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Japan Parliament Rejects No-Confidence Vote - 2002-02-05

The lower house of Japan's parliament on Tuesday rejected a no-confidence motion against the agriculture minister, Tsutomu Takebe. Opposition parties submitted the motion over his handling of a mad cow disease scare, but it is seen as an attempt to discredit Prime Minister Junichiro Koizumi.

Japan's ruling coalition had sufficient votes in parliament to defeat the no-confidence motion against Farm Minister Tsutomo Takebe. His handling of a mad cow disease crisis received much criticism and cost the cattle industry tens of millions of dollars. The no-confidence motion accused him of trying to hide the seriousness of the outbreak and taking a casual approach to probing its origins.

The appearance of the disease in Japan caused a public health scare, since it has been linked to a fatal human variation.

After the vote, Mr. Takebe talked to reporters, accepting responsibility for the crisis, but he said he has no intention of stepping down.

But while the motion was against the farm minister, many Japanese voters see it as the opposition parties' attempt to discredit Prime Minister Junichiro Koizumi. Surveys show his popularity has plummeted after he abruptly ousted the popular Makiko Tanaka as his foreign minister last week. Until then, he had enjoyed unprecedented popular approval ratings of 70 percent or more.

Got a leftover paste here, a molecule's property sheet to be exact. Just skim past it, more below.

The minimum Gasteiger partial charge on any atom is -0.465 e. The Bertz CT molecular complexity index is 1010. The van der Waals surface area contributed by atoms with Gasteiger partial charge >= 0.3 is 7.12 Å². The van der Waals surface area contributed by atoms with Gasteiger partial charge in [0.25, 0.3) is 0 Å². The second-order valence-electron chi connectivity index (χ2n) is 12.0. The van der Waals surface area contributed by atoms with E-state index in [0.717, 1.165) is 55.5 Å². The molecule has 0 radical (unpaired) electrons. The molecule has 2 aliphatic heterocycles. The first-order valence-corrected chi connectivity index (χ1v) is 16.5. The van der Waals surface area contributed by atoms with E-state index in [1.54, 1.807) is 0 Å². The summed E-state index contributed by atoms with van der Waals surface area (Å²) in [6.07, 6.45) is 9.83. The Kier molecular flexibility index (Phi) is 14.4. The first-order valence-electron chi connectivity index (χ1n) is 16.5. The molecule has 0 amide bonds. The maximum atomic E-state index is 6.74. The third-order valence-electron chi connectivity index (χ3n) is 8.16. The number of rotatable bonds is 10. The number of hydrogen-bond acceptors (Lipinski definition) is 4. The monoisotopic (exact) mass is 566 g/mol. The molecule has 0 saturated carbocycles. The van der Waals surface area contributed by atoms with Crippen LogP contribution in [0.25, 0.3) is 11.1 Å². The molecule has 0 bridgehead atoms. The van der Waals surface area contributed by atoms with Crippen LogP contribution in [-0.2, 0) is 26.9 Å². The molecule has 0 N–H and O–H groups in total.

Mr. Koizumi has vowed to revive Japan's ailing economy through a series of structural reforms that have won widespread public support. But the plan is unpopular with many of his rivals, both within his own ruling bloc and among opposition groups.

Mr. Koizumi's coalition partners on Tuesday underscored their support for him but also urged him to speed-up his reform plans.

Ms. Tanaka, who was pushed out of office following a series of squabbles with her aides, also has voiced some criticism of the Koizumi administration. She said Monday that the prime minister should reform Japan's political system, in addition to the economy.